I’ve had the joys recently of being part of a code audit for a potential client for a change or re-build of a system. The code in itself was complete textbook…of how not to code a system. It looked like it had been built long long ago when OO principles didn’t exist, and when no-one knew about security unless they were in that field. Certainly developers knew nothing about security.
Open source and widely popular CMS Drupal released a maintenance fix to their 8.x branch a little under a week ago. This release fixes some bugs in the branch, but there’s no security fixes as part of it. The list of changes is available here. The change log also lists April 20th as the release date for Drupal 8.1.0 which should have further fixes and new features.
For those people running a CMS site, keeping up to date with the security and bug fix patches is good practice, and therefore you should look to update as soon as possible.
Once again I’ve been inspired by a stack overflow question, and it made me think about issues of a shared hosting platform. You know the ones; the “host your site for £2.99 a month” sites. There’s nothing inherently wrong with it (I was using them for a long time until I decided I wanted my own server to play with, and still using one for a different project for the moment), but it brings its own risks. Some of those risks are to do with the infrastructure, others are with the people who are hosted on it.
I was having my usual browse around Stack Overflow today (I really want that Fanatic badge) when I came across this question about fatal errors. The coder in question was getting the following fatal error:
Fatal error: Call to a member function Createuser() on string
The code section in question was
Earlier this week I was looking into RESTFUL web services and how to create them, so I set myself a small project. The idea was to do something very basic, but that could be useful for someone rather than just a proof of concept. i had no real direction. With the news recently being about Apple locked in a battle with the FBI about whether or not they should be breaking their security for the FBI to access data on a particular iPhone, I started thinking about how much bad security I have seen in software applications over the years. From this, I decided to build a web service which would take a hash string, and provide the original string for that hash where possible.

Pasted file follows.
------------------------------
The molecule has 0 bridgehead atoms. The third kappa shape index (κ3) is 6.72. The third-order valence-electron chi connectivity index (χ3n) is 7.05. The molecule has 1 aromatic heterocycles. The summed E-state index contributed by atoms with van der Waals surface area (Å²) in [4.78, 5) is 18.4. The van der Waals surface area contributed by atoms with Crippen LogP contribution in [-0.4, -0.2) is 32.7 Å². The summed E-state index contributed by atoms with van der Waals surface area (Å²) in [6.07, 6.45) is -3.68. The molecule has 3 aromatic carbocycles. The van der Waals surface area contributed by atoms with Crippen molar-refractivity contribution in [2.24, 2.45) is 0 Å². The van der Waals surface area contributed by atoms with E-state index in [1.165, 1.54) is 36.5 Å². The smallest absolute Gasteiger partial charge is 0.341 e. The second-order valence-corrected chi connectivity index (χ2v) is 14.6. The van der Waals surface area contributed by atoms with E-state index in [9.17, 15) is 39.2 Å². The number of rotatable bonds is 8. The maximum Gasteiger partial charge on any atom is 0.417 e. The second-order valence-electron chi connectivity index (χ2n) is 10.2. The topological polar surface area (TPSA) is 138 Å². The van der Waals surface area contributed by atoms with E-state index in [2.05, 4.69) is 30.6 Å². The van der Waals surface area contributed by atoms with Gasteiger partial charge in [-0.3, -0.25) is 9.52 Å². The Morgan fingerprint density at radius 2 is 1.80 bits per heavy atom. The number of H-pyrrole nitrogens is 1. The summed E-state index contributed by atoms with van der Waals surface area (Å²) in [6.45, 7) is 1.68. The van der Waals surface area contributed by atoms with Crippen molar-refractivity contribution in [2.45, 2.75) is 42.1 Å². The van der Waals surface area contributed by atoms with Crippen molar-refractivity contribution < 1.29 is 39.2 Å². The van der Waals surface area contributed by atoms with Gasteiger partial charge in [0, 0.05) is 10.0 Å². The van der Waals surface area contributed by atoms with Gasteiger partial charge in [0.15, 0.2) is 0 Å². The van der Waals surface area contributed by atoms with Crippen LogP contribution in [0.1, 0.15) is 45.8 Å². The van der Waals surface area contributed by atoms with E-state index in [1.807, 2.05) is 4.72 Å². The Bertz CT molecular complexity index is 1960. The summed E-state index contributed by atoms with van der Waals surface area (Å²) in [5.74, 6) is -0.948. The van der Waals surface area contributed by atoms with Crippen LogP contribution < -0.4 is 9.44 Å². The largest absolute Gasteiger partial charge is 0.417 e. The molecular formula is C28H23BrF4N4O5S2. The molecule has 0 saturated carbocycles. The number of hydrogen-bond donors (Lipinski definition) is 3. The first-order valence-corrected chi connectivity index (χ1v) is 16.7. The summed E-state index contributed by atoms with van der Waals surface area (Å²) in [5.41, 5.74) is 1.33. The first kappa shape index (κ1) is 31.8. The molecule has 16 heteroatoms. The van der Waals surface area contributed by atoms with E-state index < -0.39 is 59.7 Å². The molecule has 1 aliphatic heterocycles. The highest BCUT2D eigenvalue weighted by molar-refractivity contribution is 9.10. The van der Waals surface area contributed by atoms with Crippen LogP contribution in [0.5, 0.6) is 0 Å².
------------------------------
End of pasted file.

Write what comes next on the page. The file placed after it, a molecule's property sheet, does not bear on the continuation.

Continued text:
I’ve left this site languish a little too long with no posts or improvement. It’s time for that to change, so I’ve started some development on the back-end, which will hopefully lead to a better working front end. Here’s a breakdown of what is in development:
- Splitting “versions” of the site out into individual posts rather than one large post
- normalising the database to introduce performance improvements
- re-writing the gallery section completely from the mess it currently is
- Adding some basic internal analytics (though I’ll still be using google analytics)
- Updating the text editor I use for better code formatting
Once that’s done, some of the changes will be obvious on the front end, but I’ll then look at changing front end pages to improve the experience for all.
Enough for now, this code isn’t going to write itself…
I’ve had a few discussions with some of my colleagues and friends in software development, and one of the things we all agree on is that there is nothing worse than a slow development environment. A lot of us work with IDEs, some need to compile their code, some just have a lot of things open at once. Either way, when a machine grinds to a halt, we want to throw it out of the window and get a new one. Ok, we will accept that sometimes it’s our fault. A typo somewhere can cause an infinite loop, and we only have our selves to blame. Bug usually it’s down to hardware.
Firewalls are not fun. I’ve got to open with that statement as I’ve been doing a lot of work with firewalls in the past couple of weeks. It’s not been the most enjoyable of experiences, but I can see why it is needed.
I’m a huge advocate of taking backups of things. So much so, I’ve got my own home server backing up to “the cloud” with all of my files on it. It needs a bit of an organisational shuffle I think, but the idea is there.
SVN, or any other version control system for that matter, should always be used when developing code. It doesn’t matter if it’s for a single person project, or a huge project involving hundreds of different developers. Version control is essential.